Psilocybin mushrooms, in low doses, brought about visual acuity and clarity, McKenna postulates, allowing hunters and gathers a competitive edge against predators and prey. In slightly higher doses, the undried mushrooms would have brought on an excitability in the central nervous system, leading to arousal and subsequently the spread of genetic material.

At even higher doses, the mushrooms could have led our primitive ancestors to the practice of glossolalia (speaking a language ritualistically), even if they had no idea what was being said or if it had meaning to begin with (like speaking in tongues).

While the “Stoned Ape Theory” may never be fully accepted into broader evolutionary understandings, the lack of supporting evidence has placed psilocybin and other psychedelics, including LSD, DMT, MDMA, and, in some capacity, cannabis, into a genuine place of intrigue.

Just as homo erectus may have eaten mushrooms, and those mushrooms attuned their primitive brain to better cope with their environment over generations, we as homo sapiens have only begun to grasp the concept that this could work for us too.

The scientific literature on psilocybin mushrooms has increasingly seemed to communicate that hallucinogens may indeed encourage neurogenesis between excited neurons and receptors. This places a great deal of potential therapies in the path of those willing to study them. And whether or not the “Stoned Ape Theory” may have been entirely accurate, it has provided us with a reference.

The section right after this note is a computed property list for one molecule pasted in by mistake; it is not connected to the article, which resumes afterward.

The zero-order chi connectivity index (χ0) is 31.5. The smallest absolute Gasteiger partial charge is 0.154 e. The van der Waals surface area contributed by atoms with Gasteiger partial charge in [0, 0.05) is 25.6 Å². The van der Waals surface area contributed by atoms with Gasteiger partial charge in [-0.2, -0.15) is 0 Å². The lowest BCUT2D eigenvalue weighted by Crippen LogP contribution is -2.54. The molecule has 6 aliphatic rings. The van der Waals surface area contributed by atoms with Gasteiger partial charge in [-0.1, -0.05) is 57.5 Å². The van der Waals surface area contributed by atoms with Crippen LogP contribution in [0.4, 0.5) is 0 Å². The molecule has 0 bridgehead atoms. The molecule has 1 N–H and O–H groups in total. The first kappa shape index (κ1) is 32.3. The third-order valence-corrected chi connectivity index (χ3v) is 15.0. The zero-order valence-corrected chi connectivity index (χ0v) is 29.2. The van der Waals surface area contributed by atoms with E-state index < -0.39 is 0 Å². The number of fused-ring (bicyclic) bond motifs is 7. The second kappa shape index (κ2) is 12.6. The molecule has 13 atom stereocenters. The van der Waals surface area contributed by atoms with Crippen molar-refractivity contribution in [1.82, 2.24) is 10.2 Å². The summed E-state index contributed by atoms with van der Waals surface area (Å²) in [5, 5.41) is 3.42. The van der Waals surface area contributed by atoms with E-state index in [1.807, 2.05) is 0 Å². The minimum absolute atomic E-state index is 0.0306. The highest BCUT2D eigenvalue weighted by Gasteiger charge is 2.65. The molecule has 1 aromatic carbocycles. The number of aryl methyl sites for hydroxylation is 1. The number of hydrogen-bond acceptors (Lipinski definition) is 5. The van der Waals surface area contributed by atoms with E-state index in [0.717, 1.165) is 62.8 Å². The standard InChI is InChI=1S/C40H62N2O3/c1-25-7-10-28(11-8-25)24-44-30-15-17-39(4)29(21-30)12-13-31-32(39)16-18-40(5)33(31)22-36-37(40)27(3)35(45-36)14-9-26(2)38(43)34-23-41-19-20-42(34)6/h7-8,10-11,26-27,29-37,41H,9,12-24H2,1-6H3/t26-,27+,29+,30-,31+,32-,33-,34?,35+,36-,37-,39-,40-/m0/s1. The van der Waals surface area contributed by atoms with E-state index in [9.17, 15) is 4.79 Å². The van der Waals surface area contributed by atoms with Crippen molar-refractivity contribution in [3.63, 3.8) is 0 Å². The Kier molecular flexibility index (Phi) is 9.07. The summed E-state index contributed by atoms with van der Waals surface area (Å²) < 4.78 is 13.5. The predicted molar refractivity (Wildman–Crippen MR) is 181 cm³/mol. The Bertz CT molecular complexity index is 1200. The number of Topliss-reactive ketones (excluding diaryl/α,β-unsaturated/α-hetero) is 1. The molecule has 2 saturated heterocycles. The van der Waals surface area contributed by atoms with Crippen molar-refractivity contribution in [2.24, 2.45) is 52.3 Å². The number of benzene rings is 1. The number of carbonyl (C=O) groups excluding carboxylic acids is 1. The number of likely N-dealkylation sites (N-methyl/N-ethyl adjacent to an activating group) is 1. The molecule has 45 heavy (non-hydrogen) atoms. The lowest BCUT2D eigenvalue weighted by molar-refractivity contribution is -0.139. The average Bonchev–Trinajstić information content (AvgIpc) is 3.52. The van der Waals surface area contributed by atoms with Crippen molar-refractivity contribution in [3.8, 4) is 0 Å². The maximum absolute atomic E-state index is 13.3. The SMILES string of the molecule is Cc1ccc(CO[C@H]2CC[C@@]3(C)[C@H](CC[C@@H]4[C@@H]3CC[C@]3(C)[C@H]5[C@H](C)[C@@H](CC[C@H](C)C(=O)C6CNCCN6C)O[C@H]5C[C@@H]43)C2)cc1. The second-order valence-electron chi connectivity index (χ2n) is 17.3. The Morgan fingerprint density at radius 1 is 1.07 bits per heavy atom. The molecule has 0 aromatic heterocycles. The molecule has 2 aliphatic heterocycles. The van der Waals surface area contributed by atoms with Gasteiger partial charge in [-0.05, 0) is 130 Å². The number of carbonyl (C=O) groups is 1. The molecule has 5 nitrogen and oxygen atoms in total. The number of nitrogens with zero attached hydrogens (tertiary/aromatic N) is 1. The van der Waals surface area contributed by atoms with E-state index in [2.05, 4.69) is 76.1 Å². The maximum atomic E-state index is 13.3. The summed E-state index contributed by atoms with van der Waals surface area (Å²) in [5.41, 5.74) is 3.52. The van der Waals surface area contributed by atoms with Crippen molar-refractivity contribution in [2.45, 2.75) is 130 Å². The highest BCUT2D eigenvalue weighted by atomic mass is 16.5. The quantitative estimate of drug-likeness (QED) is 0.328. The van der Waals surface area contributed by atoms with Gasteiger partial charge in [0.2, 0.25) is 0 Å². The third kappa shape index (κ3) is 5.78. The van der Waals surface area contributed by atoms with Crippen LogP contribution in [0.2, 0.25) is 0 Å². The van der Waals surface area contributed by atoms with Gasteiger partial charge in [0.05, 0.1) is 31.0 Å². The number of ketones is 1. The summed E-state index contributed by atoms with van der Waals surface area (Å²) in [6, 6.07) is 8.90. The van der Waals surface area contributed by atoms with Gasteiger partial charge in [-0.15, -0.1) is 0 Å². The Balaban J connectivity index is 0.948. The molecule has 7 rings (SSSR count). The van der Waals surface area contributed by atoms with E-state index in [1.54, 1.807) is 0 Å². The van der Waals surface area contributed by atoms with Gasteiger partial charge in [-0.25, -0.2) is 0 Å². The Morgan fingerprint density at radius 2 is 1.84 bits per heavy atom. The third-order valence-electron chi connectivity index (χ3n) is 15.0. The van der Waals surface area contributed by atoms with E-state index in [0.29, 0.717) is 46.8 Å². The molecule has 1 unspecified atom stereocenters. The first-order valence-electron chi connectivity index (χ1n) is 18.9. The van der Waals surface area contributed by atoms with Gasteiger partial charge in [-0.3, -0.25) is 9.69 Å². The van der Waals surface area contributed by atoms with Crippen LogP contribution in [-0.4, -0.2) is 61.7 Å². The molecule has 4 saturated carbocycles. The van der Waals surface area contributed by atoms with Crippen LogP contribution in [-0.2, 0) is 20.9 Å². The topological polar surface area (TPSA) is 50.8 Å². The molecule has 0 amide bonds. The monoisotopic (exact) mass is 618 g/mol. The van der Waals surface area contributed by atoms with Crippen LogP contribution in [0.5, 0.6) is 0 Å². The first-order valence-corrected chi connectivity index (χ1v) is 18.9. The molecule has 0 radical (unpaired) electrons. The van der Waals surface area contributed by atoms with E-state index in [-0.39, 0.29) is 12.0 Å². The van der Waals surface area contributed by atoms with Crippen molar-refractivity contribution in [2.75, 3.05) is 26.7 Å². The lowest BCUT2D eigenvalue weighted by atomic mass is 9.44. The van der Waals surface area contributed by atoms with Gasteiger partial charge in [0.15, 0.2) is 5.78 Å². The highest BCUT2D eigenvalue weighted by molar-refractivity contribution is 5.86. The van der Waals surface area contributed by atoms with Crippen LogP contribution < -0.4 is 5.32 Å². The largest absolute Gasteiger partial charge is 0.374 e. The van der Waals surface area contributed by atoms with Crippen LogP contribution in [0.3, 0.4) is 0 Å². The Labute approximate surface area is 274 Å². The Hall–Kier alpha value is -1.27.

Could the idea lying at the foundation of the “Stoned Ape Theory” instead be a prelude to the next generation of novel treatments for PTSD, anxiety, or depression, among other social and mood ailments? Could it be that one of the reasons you can read this and I could write it is because hundreds of thousands of years ago our ancestors ate some fungus?

“The new vision of nature is not as matter or energy, but as information, and information is expressed in the DNA. It’s expressed epigenetically in culture. What’s happening is that information was running itself on a primate platform, but evolving according to its own agenda. In a sense we have a symbiotic relationship to a nonmaterial being which we call language. We think it’s ours, and we think we control it. This isn’t what’s happening. It’s running itself. It’s time-sharing a primate nervous system, and evolving toward its own conclusions.” -Terence McKenna, The Evolutionary Mind

Article by: Joey Wells